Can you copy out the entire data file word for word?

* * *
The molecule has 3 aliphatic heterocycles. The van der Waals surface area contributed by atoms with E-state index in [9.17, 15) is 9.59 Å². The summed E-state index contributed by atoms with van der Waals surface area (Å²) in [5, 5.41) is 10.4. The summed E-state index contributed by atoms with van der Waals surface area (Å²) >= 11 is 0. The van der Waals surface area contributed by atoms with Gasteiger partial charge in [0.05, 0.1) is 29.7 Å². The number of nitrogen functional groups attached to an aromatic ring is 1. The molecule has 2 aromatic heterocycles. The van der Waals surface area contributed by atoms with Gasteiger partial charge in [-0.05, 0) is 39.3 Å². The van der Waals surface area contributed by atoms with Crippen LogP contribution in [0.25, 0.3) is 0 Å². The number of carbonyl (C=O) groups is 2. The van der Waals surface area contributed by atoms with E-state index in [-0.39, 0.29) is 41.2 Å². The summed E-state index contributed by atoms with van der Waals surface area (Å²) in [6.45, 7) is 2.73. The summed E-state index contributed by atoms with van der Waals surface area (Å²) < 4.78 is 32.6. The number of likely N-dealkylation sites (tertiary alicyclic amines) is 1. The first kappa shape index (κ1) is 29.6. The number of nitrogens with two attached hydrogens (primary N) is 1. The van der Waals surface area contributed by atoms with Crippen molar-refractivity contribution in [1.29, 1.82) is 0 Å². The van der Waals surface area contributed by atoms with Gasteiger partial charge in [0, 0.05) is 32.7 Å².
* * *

The molecule has 3 aliphatic heterocycles. The van der Waals surface area contributed by atoms with E-state index in [9.17, 15) is 9.59 Å². The summed E-state index contributed by atoms with van der Waals surface area (Å²) in [5, 5.41) is 10.4. The summed E-state index contributed by atoms with van der Waals surface area (Å²) >= 11 is 0. The van der Waals surface area contributed by atoms with Gasteiger partial charge in [0.05, 0.1) is 29.7 Å². The number of nitrogen functional groups attached to an aromatic ring is 1. The molecule has 2 aromatic heterocycles. The van der Waals surface area contributed by atoms with Gasteiger partial charge in [-0.05, 0) is 39.3 Å². The van der Waals surface area contributed by atoms with Crippen LogP contribution in [0.25, 0.3) is 0 Å². The number of carbonyl (C=O) groups is 2. The van der Waals surface area contributed by atoms with E-state index in [-0.39, 0.29) is 41.2 Å². The summed E-state index contributed by atoms with van der Waals surface area (Å²) in [6.45, 7) is 2.73. The summed E-state index contributed by atoms with van der Waals surface area (Å²) < 4.78 is 32.6. The number of likely N-dealkylation sites (tertiary alicyclic amines) is 1. The first kappa shape index (κ1) is 29.6. The number of nitrogens with two attached hydrogens (primary N) is 1. The van der Waals surface area contributed by atoms with Crippen molar-refractivity contribution in [1.29, 1.82) is 0 Å². The van der Waals surface area contributed by atoms with Gasteiger partial charge in [0, 0.05) is 32.7 Å².